“Upon FDA licensure, this new formulation of Sanofi Pasteur’s Fluzone will be the first vaccine available in the United States using a novel micro-injection system for intradermal delivery of vaccine,” Sanofi Pasteur president and CEO Wayne Pisano said.

Oramed Pharmaceuticals has seen promising results from a clinical trial of an oral insulin for diabetes, the Israeli drug maker said.

The company said its exploratory clinical trial of the oral insulin capsule ORMD-0801 was successful. The company is developing the capsule as a treatment for patients with uncontrolled Type 1 diabetes. The company also is developing the oral insulin as a treatment for Type 2 diabetes.

“This study marks an impressive milestone for Oramed,” CEO Nadav Kidron said. “These results suggest a possible novel and unique indication for our oral insulin product in the treatment of Type 1 diabetes, in addition to our main indication for Type 2 diabetes.”

The Food and Drug Administration has approved a new treatment for gout, a painful condition that affects 3 million adults in the United States.

The FDA announced the approval of Savient Pharmaceuticals’ Krystexxa (pegloticase), a biotech drug for people who have not responded to or tolerated conventional therapies.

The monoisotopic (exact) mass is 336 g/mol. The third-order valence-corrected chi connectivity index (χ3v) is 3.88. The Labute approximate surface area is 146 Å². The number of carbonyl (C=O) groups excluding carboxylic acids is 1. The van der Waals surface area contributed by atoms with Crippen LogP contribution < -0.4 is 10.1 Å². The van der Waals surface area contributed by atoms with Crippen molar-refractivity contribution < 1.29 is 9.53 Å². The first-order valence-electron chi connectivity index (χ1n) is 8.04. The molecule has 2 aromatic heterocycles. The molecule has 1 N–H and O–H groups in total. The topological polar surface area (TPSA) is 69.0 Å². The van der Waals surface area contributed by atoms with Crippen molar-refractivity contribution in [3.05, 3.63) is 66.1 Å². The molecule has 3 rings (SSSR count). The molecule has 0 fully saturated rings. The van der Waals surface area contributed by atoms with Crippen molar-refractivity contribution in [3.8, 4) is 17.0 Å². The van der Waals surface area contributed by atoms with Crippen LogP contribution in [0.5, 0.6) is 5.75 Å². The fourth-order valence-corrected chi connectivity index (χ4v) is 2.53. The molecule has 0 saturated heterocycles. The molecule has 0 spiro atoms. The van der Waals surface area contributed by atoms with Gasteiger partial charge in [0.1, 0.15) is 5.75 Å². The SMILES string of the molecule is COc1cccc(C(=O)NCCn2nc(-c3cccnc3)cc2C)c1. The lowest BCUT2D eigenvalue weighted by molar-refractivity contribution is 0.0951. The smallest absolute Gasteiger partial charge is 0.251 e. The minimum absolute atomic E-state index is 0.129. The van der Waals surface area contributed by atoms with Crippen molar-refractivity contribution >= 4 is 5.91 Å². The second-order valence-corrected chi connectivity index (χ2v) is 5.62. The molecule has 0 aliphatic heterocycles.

Gout results from the buildup of uric acid in the body, resulting in needle-like crystals in the joints and soft tissue that can cause swelling, redness, pain, stiffness and heat. It often affects obese people; those with high blood pressure, high cholesterol and diabetes; people with kidney disease; and women after menopause.

Savient said that it would put the company up for sale following the approval of Krystexxa because it “would be the best way to realize the full commercial potential of Krystexxa on a global basis” and would be the best choice for the company.

The Food and Drug Administration has accepted for review a regulatory approval application for a patch made by Eisai to treat Alzheimer’s disease, the drug maker said.